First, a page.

Distance Learning

Stanford Video Discussion Group Tool Leads to Improved Outcomes

Stanford University is testing out the use of small group video discussions to see what impact it has on learning outcomes for people in massive open, online courses. So far it looks like scores on exams and assignments go up for participants.

"Talkabout," as the program is called, is available for a specific set of courses being offered through Coursera, which hosts the university's MOOC offerings. The project encompassed courses led by instructors who were willing to incorporate the optional discussion groups.

The basic idea is this: In a Talkabout-integrated class, students choose a time that works for their schedule and the program will organize a discussion session with about half a dozen people from around the world who are taking the same course. Talkabout integrates a custom agenda created by the faculty member to guide the discussion each week. Then it sends email reminders to the group members to bring them into a Google Hangout where they hold their discussion. Neither the instructor nor researchers moderated the discussion groups. So far nearly 18,000 students from 130 countries have tried out the new addition.

The program was developed by Stanford computer science Professor Michael Bernstein, his graduate student Chinmay Kulkarni and Scott Klemmer, formerly a Stanford professor of computer science and currently associate professor of computer science & engineering and cognitive science at the University of California, San Diego and a director in UCSD's Design Lab.

What the researchers have found out so far is that compared to enrollees who didn't use Talkabout, those who did were more engaged in the MOOC and saw about a half letter grade improvement in assessments.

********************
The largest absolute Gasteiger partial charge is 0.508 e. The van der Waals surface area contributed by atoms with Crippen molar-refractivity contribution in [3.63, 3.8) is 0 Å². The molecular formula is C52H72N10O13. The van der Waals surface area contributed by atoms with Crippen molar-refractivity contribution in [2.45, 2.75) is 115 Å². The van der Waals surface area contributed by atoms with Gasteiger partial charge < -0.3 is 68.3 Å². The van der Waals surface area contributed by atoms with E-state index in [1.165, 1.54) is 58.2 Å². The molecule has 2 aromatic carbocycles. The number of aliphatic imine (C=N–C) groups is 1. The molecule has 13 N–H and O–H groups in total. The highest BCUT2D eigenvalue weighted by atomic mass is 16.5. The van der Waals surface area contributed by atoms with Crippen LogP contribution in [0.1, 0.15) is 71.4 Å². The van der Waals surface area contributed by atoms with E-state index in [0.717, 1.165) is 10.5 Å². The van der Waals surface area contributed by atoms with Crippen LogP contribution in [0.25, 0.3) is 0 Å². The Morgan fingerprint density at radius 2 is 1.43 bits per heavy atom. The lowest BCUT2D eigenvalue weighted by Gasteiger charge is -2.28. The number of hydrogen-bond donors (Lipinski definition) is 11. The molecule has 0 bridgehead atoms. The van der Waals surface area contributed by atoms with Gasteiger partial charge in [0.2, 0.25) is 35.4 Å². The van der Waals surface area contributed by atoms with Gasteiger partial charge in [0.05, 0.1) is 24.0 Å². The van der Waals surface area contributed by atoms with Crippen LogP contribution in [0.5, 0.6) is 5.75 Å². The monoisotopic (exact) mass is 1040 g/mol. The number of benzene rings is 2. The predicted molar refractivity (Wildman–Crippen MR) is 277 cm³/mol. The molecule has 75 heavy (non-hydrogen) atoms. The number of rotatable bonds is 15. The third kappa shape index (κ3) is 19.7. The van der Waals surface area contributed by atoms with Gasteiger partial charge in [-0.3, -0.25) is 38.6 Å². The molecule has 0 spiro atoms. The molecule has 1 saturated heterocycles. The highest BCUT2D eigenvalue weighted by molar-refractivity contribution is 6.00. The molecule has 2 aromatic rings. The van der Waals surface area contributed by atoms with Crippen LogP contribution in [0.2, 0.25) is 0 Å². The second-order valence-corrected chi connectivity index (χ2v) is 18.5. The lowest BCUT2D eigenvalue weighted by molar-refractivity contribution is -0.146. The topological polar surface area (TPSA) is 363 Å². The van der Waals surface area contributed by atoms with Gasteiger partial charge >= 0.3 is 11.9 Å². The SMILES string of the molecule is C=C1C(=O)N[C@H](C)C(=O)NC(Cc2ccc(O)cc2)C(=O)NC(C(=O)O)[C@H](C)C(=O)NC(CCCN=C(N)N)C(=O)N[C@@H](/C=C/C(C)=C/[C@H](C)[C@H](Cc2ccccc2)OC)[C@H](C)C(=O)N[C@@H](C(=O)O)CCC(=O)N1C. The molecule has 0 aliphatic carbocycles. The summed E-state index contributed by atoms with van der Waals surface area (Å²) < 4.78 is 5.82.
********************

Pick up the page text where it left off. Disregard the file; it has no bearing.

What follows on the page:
The guidelines encouraged people using Talkabout to review topics brought up in the course lectures, but also to offer unique local perspectives on course material. Based on the amount of time participants stayed in their discussion groups, researchers concluded they were a popular option for MOOCs. "The classes required a 30-minute discussion," said Bernstein. "But the average discussion group lasted nearly an hour."

"I think talking to people from faraway places is the biggest opportunity MOOCs can offer," noted Kulkarni, lead author on a recent paper in Proceedings of the 18th ACM Conference on Computer Supported Cooperative Work & Social Computing that describes the Talkabout tool.

The researchers tested how the diversity of the members of each group influenced participant performance. Talkabout was programmed to create groups with either a low or high diversity. Students in the "high-diversity" groups outperformed those in the "low-diversity" groups, a result that Kulkarni and Bernstein are interested in exploring further.

"It could be that the contrasts among them deepened their understanding," Kulkarni said, "or mediation, where you help explain what the instructor said to someone who did not understand."

While the researchers have made Talkabout available free to MOOC instructors who want to add the functionality into their own courses, they warned that the discussion groups have to be integrated "carefully" into the MOOC and publicized to students. "If you want people to participate, you have to treat it like educational technology, not social technology," Bernstein said. "It's not a magic panacea, but when integrated correctly into a curriculum it can have a positive effect."

About the Author

Dian Schaffhauser is a senior contributing editor for 1105 Media's education publications THE Journal and Campus Technology. She can be reached at dian@dischaffhauser.com or on Twitter @schaffhauser.

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